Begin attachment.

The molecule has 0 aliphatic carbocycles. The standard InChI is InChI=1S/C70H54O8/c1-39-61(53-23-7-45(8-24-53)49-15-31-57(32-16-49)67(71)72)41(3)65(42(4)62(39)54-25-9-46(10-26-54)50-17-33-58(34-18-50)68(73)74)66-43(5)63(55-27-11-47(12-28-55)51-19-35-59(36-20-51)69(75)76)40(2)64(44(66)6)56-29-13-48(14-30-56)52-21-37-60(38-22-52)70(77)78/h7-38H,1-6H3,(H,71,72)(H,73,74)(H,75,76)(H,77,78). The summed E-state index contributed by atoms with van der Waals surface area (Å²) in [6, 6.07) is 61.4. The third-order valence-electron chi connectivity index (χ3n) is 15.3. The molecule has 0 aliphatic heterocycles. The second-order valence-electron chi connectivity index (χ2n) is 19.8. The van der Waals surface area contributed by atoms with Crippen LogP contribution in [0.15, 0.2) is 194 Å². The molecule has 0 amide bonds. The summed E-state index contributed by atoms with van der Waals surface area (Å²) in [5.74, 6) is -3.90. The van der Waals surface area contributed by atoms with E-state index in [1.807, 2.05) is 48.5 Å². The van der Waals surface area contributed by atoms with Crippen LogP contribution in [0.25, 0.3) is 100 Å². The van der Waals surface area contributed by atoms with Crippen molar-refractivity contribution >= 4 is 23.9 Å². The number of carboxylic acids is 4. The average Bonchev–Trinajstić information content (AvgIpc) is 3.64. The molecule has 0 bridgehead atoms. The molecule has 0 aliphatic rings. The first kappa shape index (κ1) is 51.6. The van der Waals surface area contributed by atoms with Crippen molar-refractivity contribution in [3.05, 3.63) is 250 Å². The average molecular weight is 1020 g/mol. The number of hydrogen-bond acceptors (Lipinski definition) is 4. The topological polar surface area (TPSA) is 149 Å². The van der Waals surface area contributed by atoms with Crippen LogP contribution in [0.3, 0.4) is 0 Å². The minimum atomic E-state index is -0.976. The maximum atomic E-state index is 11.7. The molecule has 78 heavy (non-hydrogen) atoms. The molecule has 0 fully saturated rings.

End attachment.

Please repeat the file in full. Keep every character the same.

The molecule has 0 aliphatic carbocycles. The standard InChI is InChI=1S/C70H54O8/c1-39-61(53-23-7-45(8-24-53)49-15-31-57(32-16-49)67(71)72)41(3)65(42(4)62(39)54-25-9-46(10-26-54)50-17-33-58(34-18-50)68(73)74)66-43(5)63(55-27-11-47(12-28-55)51-19-35-59(36-20-51)69(75)76)40(2)64(44(66)6)56-29-13-48(14-30-56)52-21-37-60(38-22-52)70(77)78/h7-38H,1-6H3,(H,71,72)(H,73,74)(H,75,76)(H,77,78). The summed E-state index contributed by atoms with van der Waals surface area (Å²) in [6, 6.07) is 61.4. The third-order valence-electron chi connectivity index (χ3n) is 15.3. The molecule has 0 aliphatic heterocycles. The second-order valence-electron chi connectivity index (χ2n) is 19.8. The van der Waals surface area contributed by atoms with Crippen LogP contribution in [0.15, 0.2) is 194 Å². The molecule has 0 amide bonds. The summed E-state index contributed by atoms with van der Waals surface area (Å²) in [5.74, 6) is -3.90. The van der Waals surface area contributed by atoms with E-state index in [1.807, 2.05) is 48.5 Å². The van der Waals surface area contributed by atoms with Crippen LogP contribution in [0.25, 0.3) is 100 Å². The van der Waals surface area contributed by atoms with Crippen molar-refractivity contribution >= 4 is 23.9 Å². The number of carboxylic acids is 4. The average Bonchev–Trinajstić information content (AvgIpc) is 3.64. The molecule has 0 bridgehead atoms. The molecule has 0 aliphatic rings. The first kappa shape index (κ1) is 51.6. The van der Waals surface area contributed by atoms with Crippen molar-refractivity contribution in [3.05, 3.63) is 250 Å². The average molecular weight is 1020 g/mol. The number of hydrogen-bond acceptors (Lipinski definition) is 4. The topological polar surface area (TPSA) is 149 Å². The van der Waals surface area contributed by atoms with Crippen LogP contribution in [0.3, 0.4) is 0 Å². The minimum atomic E-state index is -0.976. The maximum atomic E-state index is 11.7. The molecule has 78 heavy (non-hydrogen) atoms. The molecule has 0 fully saturated rings.